An ambitious Rs 12,000 crore ($1.8 billion) project to bring the water of the Narmada river to Gujarat’s parched Saurashtra region is helping reunite families, but experts caution that such lift-irrigation schemes had failed the world over.
Thousands of men from the region, who had to leave their homes in search of livelihood due to crop failures, are returning home, a visit to the area revealed.
Mukesh Patel, 44, a resident of Thariyali village in Rajkot district, said he had returned to his village after 18 years as there was finally ample water to irrigate his land due to the SAUNI project. “The government has now made arrangements to provide water to us for irrigation of crops,” Patel told IANS.
SAUNI, abbreviated in Gujarati from Saurashtra Narmada Avtaran Irrigation Yojna, plans to fill up 115 dams of the region with excess run-off water of the Sardar Sarovar Dam across the Narmada river. The dams will be fed through a network of pipelines and water will be supplied for drinking and irrigation.
Mukesh Patel said that water had always been a problem in his village. “Not to talk of irrigation, there was also paucity of drinking water,” he said, adding that the crop yield was very low in the absence of assured irrigation and they were dependent on the monsoon.
Mukesh Patel was among the many people from the region who took up jobs in Surat’s diamond polishing industry. “There are at least 5,000 people from my village and neighbouring areas in the diamond polishing work. Now nearly 95 per cent of them have come back,” he said.
Rakesh Murji Patel, a resident of Khudiyali village, about 40 km from Rajkot, said they had a hard time in the diamond polishing industry as remuneration was low. Yet, “we had no choice but to migrate as there was no assured irrigation. It is a blessing that we have been able to return home”, he said.
Ajit Chabariya, a resident of Latipur village, said that they can now grow two crops a year due to assured irrigation. Earlier, they were growing crops only during the kharif season (July-December) and the yields were uncertain.
“Villagers mostly grow cotton during the kharif season. But now they will be also grow oilseeds, sugarcane or wheat during the rabi season (January-April). With the promise of assured water supply in the area, we can grow two crops every year,” Chabariya said.
Villagers also said they had to dig deep to get drinking water and this was often saline.
A.D. Kanani, a Superintending Engineer of the Gujarat Irrigation Department, said villagers will get water through pipelines and the problem of salinity would end.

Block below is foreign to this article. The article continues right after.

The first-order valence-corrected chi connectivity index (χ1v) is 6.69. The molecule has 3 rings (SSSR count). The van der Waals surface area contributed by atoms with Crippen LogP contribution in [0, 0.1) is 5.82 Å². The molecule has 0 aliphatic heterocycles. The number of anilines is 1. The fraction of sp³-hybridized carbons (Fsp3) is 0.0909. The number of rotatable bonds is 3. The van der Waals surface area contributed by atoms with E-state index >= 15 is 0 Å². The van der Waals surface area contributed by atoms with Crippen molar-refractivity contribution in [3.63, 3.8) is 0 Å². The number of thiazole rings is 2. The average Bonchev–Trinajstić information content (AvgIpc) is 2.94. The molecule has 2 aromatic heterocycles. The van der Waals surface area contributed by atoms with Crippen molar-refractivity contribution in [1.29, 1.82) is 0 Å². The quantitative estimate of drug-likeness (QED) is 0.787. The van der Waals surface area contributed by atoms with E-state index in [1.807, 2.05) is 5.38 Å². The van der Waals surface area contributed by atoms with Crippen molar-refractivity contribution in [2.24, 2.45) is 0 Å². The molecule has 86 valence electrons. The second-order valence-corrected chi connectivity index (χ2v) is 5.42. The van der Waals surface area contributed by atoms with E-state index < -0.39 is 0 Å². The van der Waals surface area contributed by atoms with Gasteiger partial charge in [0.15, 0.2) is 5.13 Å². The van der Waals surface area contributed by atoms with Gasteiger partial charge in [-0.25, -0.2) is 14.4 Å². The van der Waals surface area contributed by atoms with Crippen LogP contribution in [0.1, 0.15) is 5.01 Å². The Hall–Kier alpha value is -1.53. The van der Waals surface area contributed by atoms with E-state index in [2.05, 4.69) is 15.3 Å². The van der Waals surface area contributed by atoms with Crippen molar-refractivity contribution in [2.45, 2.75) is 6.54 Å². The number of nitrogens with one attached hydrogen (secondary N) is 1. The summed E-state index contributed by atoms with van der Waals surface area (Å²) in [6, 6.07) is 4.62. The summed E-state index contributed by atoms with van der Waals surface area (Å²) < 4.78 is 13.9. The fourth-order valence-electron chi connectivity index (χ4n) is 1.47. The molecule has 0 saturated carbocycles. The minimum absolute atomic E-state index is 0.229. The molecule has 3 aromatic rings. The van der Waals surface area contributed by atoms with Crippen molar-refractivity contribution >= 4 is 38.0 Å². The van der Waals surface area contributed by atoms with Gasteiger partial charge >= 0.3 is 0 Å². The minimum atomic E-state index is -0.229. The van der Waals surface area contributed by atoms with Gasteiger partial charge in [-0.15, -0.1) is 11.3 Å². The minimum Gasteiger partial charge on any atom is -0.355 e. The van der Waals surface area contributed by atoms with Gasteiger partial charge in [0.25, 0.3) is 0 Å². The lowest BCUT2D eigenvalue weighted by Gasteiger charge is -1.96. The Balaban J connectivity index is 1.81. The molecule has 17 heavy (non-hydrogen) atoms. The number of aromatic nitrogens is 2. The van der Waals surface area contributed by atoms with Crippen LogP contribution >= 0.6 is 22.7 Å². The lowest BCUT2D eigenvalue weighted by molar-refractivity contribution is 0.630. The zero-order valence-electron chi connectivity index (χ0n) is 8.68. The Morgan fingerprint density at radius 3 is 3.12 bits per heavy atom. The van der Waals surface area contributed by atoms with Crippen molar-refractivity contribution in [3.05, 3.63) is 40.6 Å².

The SAUNI project promises to provide water to over 900 villages in all the 11 districts of the Saurashtra region and is slated to be completed by 2019.
Independent experts feel that pumping water to the parched region is going to be a tough task for the Gujarat government.
“SAUNI is based on the unreliable assumptions of water availability in the Sardar Sarovar dam,” Himanshu Thakkar, Coordinator of the South Asia Network on Dams, Rivers and People, told IANS.
“The Sardar Sarovar Dam can accumulate about 28 million acre feet of water in its reservoir but Gujarat has been allocated only nine million acre feet from the tribunal (that adjudicated the issue). No one can guarantee how much water the dam will get every year depending upon the rainfall,” he added.
He also said that “massive lift-irrigation schemes across the world have not been a success in the long term. I don’t think SAUNI is going to be successful,” Thakkar said.
Explaining the shortcomings of the project, Thakkar said, “The Sardar Sarovar Dam project, which was intended for Saurashtra, Kutch and north Gujarat, has not fulfilled the aspirations of the people as the canal infrastructure for taking the water to those areas wasn’t completed.”
“And even the water which was supposed to be sent to these drought-prone regions was instead sent to central Gujarat,” he said, adding: “SAUNI is an additional irrigation project to that.”
Highlighting the shortcomings of the SAUNI project, Thakkar said: “The command area of the SAUNI is not satisfactory as it will send water only to 1.1 million hectares of land once completed while over 4.2 million hectares need water for irrigation.”
He also blamed the Gujarat government for not harvesting rainwater, adding: “Water levels are going down in most parts of Saurashtra, Kutch and north Gujarat. That’s because unsustainable methods are being employed and rainwater is not being harvested.”
“In 2015, there were heavy floods in the Saurashtra region. If water-harvesting schemes and check dams had been in place, the groundwater could have been recharged,” he added.